Then she met another sugar daddy, a 32-year-old investor who had recently moved to LA. Lyla found him attractive, especially compared with the other men.

"The first date went really well. We went to a wine bar. He said, 'I like you.' I said, 'Me too,"' Lyla recalled. "I didn't say, ‘I need your money.’ … It was an unspoken thing."

Soon after, he asked her to be his girlfriend. He bought her expensive clothing – which she didn't like – and asked her to sleep at his house four or five nights per week. She did.

Lyla got paid first in $100 bills, then via direct deposit. She was pleased with the cash, but did not like feeling controlled.

"I felt that he … bought me and I was his. He started telling me how much makeup I could wear, how I could wear my hair," Lyla said. "He would make me wear these heels that were too high, and this too-tight dress."

He showed her off to his friends, and Lyla lied about how they had met. He continued to obviously check out other women in her presence, she said.

Then he told her he wanted to reduce her "allowance" to $2,500 or $2,000.

"Now the sugar baby part of me was like eff you, I'm going to look for someone who can afford me," Lyla said. "The girlfriend part of me was like: OK."

They started getting into fights over the clothes.

After four months, he broke up with her by text message. She was hurt, but not surprised that it ended.

She told her best friend, a guy, who said he understood: She needed the money. Her sister was less sympathetic. Her father said only that he worried for her safety and he was glad she wasn't "out on the streets."

A month after the breakup, Lyla signed up for an account on again, but she said now she would never agree to be another sugar daddy's girlfriend. Her most recent date was an all-expenses-paid weekend in Dallas at a fancy hotel.

She received $3,000 for her time with the Texan sugar daddy.

"What we're doing is prostitution. I get it. We're coating it with something different. We're putting a label on it: 'I'm your sugar baby.' But really, I'm your part-time hooker," Lyla said. "Sometimes I look at myself and say, 'What am I doing?' I can't be a sugar baby forever."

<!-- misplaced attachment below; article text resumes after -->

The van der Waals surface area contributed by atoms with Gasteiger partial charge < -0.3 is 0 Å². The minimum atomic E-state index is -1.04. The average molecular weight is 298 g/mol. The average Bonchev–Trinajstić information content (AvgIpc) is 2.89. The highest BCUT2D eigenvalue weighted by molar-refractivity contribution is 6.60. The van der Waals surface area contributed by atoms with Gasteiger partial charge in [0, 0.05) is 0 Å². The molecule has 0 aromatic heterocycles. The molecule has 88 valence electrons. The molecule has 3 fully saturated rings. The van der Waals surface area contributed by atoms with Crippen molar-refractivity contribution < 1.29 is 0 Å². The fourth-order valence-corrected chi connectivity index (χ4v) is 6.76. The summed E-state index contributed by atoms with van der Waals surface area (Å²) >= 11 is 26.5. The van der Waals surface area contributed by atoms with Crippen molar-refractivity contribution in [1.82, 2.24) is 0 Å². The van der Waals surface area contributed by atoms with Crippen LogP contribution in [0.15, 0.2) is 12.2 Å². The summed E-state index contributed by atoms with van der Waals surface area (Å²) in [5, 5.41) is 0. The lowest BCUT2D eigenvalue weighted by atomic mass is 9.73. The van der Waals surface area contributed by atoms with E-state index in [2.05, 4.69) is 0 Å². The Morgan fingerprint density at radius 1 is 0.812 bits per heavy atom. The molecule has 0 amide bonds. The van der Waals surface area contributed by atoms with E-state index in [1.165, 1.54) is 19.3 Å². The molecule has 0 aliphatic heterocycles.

Site spokeswoman Jacob Bermudo said that the media-savvy site – which has been profiled in countless publications – often gets compared to an escort service or straight-up prostitution.

"The difference between those and is that's really transactional – I give you money for services," Jacob Bermudo said. "That's not what it's about. Sugar is a lifestyle. … These people will not get into an arrangement without feeling a connection with somebody."

Members don't have sex until they feel ready, she said, adding that she's not aware of any complaints of abuse or rape. Complaints of fraud are the most common, with sugar daddies misrepresenting themselves, she said.

All members get background checks, and sugar daddies (and a few sugar mommies) pay for $60 to $210 per month for membership and to receive credits to contact sugar babies.

Relationships last from two months to several years, sometimes ending up in marriage, Jacob Bermudo said.

"It all varies," she said. "It's just like dating."

Lyla said she's been altered by the experience. Dating guys her own age is attractive, but she doesn't want a relationship.

"After this experience, it would be like having sex for free," Lyla said. "Now I have this business mentality: How much do you have and what can we work out?"